Of course, some of the most important parts of any acquisition occur well before the transition itself. It’s common for operators to overlook a property’s IT infrastructure as they conduct due diligence on a prospective takeover, Jones said, which is why vcpi takes on that responsibility for its partners. “That helps them understand what their costs are going to be,” he said. “I think it's something like 60 or 70% of communities need capital improvements. We look at that as something that operators should really be taking into consideration anytime they're taking over a property.”
There are significant risks to going in blind. What happens all too often, Jones said, is that an operator will bring its own systems and software into a new property, only to find that they don’t work well—or at all—with the legacy equipment. In addition to creating headaches for staff, this can severely impact the resident experience, especially when shoddy internet gets in the way of residents staying in touch with their families.
Then there are the security and compliance considerations. “People oftentimes don't realize that HIPAA is not something that you can sort of adhere to and sort of not; if you don't, then you're at risk” Jones said. “We look at risk from the HIPAA side, but also from the cyber insurance side. We know that healthcare is the most targeted industry for ransomware attacks. For operators, if they're not taking security seriously and looking at how they can mitigate risk through security platforms with their I.T. partners, then they're putting their business in jeopardy.” When data breaches cost well into the millions of dollars, basic security measures and cyber insurance look like quite the bargain.
Thorough due diligence can also provide considerable leverage in a prospective deal. “You basically can say, ‘We've done our due diligence on this site and here are all the things that we're going to lay out from a technology perspective. We see that there is an estimated $15,000 in capital improvements that need to be made.’ They use that as a bargaining chip. ‘We'll take on this property and this management contract, but you have to make this capital improvement to the building before we do that.’”
Know All the Risks Going In
As Petras reflected on the lessons she learned during the Eclipse takeover, she mentioned one other essential piece of the puzzle: insurance. “I think this is one of the most interesting areas that our industry really doesn't talk about, particularly on the operations side,” she said. “Things happen. This is part of our industry.”
As Vice President of Development at Hamilton Insurance Agency, Jason Zuccari has more than a little experience helping senior living operators understand the importance of insurance. His advice? Leave no stone unturned. “There are so many different factors to look at,” he said. “One is the location of the community. Is it in an area where it's going to be harder to get wind coverage, flood coverage? Anything from a property standpoint—what are the exposures there?”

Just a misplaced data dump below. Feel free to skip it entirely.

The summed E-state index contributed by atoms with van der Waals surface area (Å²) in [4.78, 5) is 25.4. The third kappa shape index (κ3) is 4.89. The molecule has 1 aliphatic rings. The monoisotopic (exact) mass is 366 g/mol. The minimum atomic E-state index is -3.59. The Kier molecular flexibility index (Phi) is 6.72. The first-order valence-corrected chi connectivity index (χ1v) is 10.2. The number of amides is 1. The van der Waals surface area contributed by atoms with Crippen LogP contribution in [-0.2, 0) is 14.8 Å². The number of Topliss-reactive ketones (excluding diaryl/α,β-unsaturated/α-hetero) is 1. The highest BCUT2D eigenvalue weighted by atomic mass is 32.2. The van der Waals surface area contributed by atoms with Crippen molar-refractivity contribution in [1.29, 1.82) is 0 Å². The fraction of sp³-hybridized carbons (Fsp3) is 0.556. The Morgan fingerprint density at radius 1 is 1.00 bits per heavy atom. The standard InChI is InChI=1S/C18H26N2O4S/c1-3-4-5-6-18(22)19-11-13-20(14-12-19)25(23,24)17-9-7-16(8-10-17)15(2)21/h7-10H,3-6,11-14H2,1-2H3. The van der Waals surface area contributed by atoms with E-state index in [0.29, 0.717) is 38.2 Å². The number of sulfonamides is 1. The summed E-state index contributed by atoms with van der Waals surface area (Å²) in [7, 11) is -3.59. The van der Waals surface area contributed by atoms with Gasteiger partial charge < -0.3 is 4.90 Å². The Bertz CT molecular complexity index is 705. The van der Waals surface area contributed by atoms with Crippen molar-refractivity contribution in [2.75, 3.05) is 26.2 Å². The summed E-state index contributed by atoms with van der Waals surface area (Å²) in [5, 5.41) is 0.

Weather and climate risks are only the tip of the iceberg. Another key consideration is jurisdiction: with tort laws varying by state and county, Zuccari advises his clients to identify the potential liabilities of any potential new property and to stick to business-friendly venues whenever possible. Operators should also look closely at the property’s history. “Who was the operator before?” he asked. “Is it a really large chain that's had a target on them, that's been exposed to a lot of lawsuits and a lot of claims? Is it a mom-and-pop?” A family operator taking over from a large chain and instituting more responsible protocols won’t necessarily eliminate the risk of litigation, he stressed. “Lawyers don't forget about the watering hole they've been going to for years to try to file suit.”
Thorough due diligence is especially important when it comes to self-insured operators and internally settled claims. Zuccari recalled a client looking to buy a skilled nursing facility in Kentucky that claimed to have no known claims against it. “We went to the county records and there were 25 outstanding lawsuits against them,” he said. When they confronted the facility, it deflected. “‘Well, those aren't claims,’” they were told. “‘We settle those outside of our insurance.’” Had his client gone forward with the acquisition, it would’ve been bogged down with claims from day one.
At the end of the day, all the interlocking complexities involved in senior living acquisitions boil down to one mission: providing a safe home for residents and a productive workplace for employees. As operators grow and evolve alongside each other in the coming years, Petras hopes they don’t lose sight of this simple truth. “If we know better in the industry what each one of us is really good at and what our culture is about,” she said, “we would do a better job at retaining people within our industry, both from an employment perspective or from a resident perspective.”